1. This site uses cookies. By continuing to use this site, you are agreeing to our use of cookies. Learn More.
  2. Hi Guest, welcome to the TES Community!

    Connect with like-minded education professionals and have your say on the issues that matter to you.

    Don't forget to look at the how to guide.

    Dismiss Notice

Circle time help

Discussion in 'Special educational needs' started by Catjellycat, Oct 12, 2015.

  1. Catjellycat

    Catjellycat Occasional commenter

    Hi all,

    I've got to deliver a circle time for a group of Key Stage 2 children with MLD. Whilst any resources would be lovely, I wouldn't be so cheeky! A point in the right direction would be greatly appreciated though. I've confused myself speaking to secondary colleagues who have spoken lots about vocabulary but it seemed to me, it would need to be more visual based.


    Thoughts appreciated!
     
  2. TeachersTimeTurner

    TeachersTimeTurner New commenter

    Hello,
    As a key stage 2 SEN teacher whenever I do circle time I always try to concentrate on social skills or the behaviours I want children to display in the classroom.
    E.g. good turn taking, waiting for your turn to speak, joining in with songs etc.

    Some activities I might do:
    - Pat a cake pat a cake song (usually with a knitted cake or a picture of a cake) and instead of 'baby and me' I will choose the starting sound of a child's name and then have them as the person the cake goes to (e.g. pat a cake pat a cake baker's man, bake me a cake as fast as you can, pat it and ***** it and mark it with 'j' and put it in the oven for Joe and me) then I pass the picture or the cake to that child. Then we continue with the song but the child has to choose someone else. I encourage the children to think about who hasn't had a turn and to try and remember so that they can choose someone new. Helps children with joining in (we usually pat our knees in time to the song) as well as with sound recognition. Also helps with learning names of other children if they don't already know each other.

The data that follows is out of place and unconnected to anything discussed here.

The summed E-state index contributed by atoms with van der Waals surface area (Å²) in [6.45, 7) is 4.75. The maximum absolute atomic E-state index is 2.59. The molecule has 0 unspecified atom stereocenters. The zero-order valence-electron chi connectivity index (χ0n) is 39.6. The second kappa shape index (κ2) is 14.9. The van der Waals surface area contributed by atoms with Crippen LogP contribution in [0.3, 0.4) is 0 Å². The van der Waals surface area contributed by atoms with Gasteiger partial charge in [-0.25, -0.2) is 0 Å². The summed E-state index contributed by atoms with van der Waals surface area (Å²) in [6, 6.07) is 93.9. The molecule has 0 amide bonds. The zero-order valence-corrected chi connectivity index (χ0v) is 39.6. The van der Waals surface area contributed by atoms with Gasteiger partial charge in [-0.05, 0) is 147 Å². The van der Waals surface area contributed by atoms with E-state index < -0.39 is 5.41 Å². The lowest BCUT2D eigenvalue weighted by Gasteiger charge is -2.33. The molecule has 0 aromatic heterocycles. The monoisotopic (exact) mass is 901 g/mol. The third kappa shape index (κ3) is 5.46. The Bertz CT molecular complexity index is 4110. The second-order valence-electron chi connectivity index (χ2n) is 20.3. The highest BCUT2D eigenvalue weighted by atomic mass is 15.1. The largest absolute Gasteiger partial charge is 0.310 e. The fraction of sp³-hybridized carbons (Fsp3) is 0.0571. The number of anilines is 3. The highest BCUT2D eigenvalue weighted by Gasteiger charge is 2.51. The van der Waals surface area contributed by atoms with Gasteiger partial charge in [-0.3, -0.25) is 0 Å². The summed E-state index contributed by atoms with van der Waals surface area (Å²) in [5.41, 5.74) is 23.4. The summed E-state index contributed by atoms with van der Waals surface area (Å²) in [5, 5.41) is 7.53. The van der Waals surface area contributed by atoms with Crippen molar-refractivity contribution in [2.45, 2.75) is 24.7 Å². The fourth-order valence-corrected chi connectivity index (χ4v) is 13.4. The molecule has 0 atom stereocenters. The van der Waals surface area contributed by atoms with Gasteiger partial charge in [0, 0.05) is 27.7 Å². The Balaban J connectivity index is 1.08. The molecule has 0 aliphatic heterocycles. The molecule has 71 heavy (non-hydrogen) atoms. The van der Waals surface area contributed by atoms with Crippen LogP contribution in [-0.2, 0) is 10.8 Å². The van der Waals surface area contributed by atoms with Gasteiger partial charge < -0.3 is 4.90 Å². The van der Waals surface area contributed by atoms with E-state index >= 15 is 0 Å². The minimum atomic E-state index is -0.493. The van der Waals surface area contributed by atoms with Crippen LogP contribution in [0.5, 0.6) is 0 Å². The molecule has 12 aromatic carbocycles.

- Postman game - give each child a picture of a door with a number on the front (numbers going up to however many you have in the class) and then give one child a set of envelopes with those numbers on but remove one at random (don't let the children see it). Then have the child go around and deliver the letters. Whoever doesn't get their letter goes next, take out a different letter for the next round. Helps children to wait patiently as well as with number matching.

    - The 'I went to the supermarket and bought a...' is always a good game. Children have to go around the circle and say something before saying all the purchases of the people before them. Great for memory. We usually use the signs to go with these as some of our children are non-verbal or have difficulty with speech.

    Anyway that is just some ideas, there's always the traditional 'who stole the cookie from the cookie jar' song too and also sending a child out and having the others hide something behind one of them. They're always fun too.

    Hope it goes well for you!
     

Share This Page